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Battle of the Atlantic

Battle of Atlantic a continuous military campaign lasting the whole period of World War II (1939-1945) between Allied and Axis forces.

On 3rd September 1939, the same day as war had been declared, the torpedoing by a German submarine of the British ocean liner, the Athenian. It marked the beginning of the Battle of the Atlantic which would not end until 8th May 1945. It had become a battle on several fronts spread over the Atlantic Ocean. The German surface fleet turned out to be relatively weak compared with the Royal Navy. It meant that the weight on any campaign against Allied shipping would inevitably have to be borne by vessels easily able to evade visual detection: the U-boats.

During World War II, the Battle of the Atlantic campaign began when the geographical constrictions of vessels operating only from German ports were overcome with the conquest of Norway, France and the Low Countries in 1940. This caused the German Naval High Command to conclude that a chance now existed for the German Navy to win the war. It would be by severing Britain’s vital maritime communications. This became the first phase of the Battle of the Atlantic. However, in 1940-41 it had proved a failure.

kms admiral graf spee scuttled on the river plate, 18th december 1939
KMS Admiral Graf Spee scuttled on the River Plate, 18th December 1939

The vulnerability of single surface raiders to British squadrons, had become evident with the destruction of the pocket battleship Admiral Graf Spee in 1939. It had demonstrated conclusively with the sinking of the battleship Bismarck in May 1941. As for the U-boats, there were only about 20 available over the winter of 1940-41. The U-boat fleet commander, Vice-Admiral Karl Donitz calculated 300 would be necessary for absolute success.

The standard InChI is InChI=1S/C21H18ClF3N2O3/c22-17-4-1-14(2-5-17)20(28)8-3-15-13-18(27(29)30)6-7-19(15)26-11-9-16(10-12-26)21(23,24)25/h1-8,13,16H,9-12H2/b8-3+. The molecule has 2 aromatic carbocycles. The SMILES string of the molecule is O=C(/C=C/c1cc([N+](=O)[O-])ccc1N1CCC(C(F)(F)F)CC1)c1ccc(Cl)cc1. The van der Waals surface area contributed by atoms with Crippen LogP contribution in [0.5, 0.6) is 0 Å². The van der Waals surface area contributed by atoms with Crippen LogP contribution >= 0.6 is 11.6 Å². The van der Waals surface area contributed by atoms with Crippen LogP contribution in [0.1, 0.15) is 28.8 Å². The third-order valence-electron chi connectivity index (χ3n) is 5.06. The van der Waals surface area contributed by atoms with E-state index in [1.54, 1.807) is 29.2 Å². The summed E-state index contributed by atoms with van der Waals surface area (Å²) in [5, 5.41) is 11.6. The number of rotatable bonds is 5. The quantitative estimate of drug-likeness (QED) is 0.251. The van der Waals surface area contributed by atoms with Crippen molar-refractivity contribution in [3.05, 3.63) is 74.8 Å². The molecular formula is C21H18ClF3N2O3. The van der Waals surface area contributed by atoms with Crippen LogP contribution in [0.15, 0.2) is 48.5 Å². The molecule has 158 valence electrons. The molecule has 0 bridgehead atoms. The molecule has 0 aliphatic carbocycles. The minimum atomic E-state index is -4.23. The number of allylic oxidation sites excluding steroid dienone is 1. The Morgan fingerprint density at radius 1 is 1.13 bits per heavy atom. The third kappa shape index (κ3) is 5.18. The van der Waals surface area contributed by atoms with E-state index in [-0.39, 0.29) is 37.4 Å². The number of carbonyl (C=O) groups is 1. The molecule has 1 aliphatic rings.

Allied convoys attacked during Battle of the Atlantic

Nevertheless the U-boats that had become operational at this time scored some successes through innovative ‘Wolf Pack’ tactics. Patrol lines became established in the Atlantic to maximise the chances of spotting a merchant convoy. Once a U-boat or a long range reconnaissance aircraft had made visual contact. The other U-boats were informed by radio, they would converge on the convoy being trailed.

The wolf pack used darkness and numbers to confuse the few defending escort vessels before the moment arrived to fire torpedoes. Under optimum conditions the results could be devastating. Two eastbound convoys in late October 1940 had lost a total of 33 out of 79 merchant ships.

u-boat u-218 at kiel, germany, 1941
U-Boat U-218 at Kiel, Germany, 1941

Though the establishment of an escort base in Iceland and Newfoundland helped extend the range of escort vessels and air cover. The US navy (USN) escorts took up some of the strain in the Western Atlantic in the autumn of 1941. Royal Navy and Royal Canadian (RCN) destroyers and corvettes were not numerous enough. They lacked an effective radar capable of spotting surfaced U-boats beyond visual range. However, the small size of the U-boat fleet in 1940-41, meant that shipping tonnage sunk could be made up through new construction.

Increase of U-Boats in the Atlantic

1942 began well for the U-boats. A flawed USN policy of aggressive patrolling and no inshore convoys gave the submarines easy pickings along the American coast. It would be until the policy become abandoned in the summer. Moreover, in 1942 the number of U-boats being built exceeded sinkings, the reverse was true of British shipbuilding. German signals intelligence was having more success than the British in anticipating enemy movements.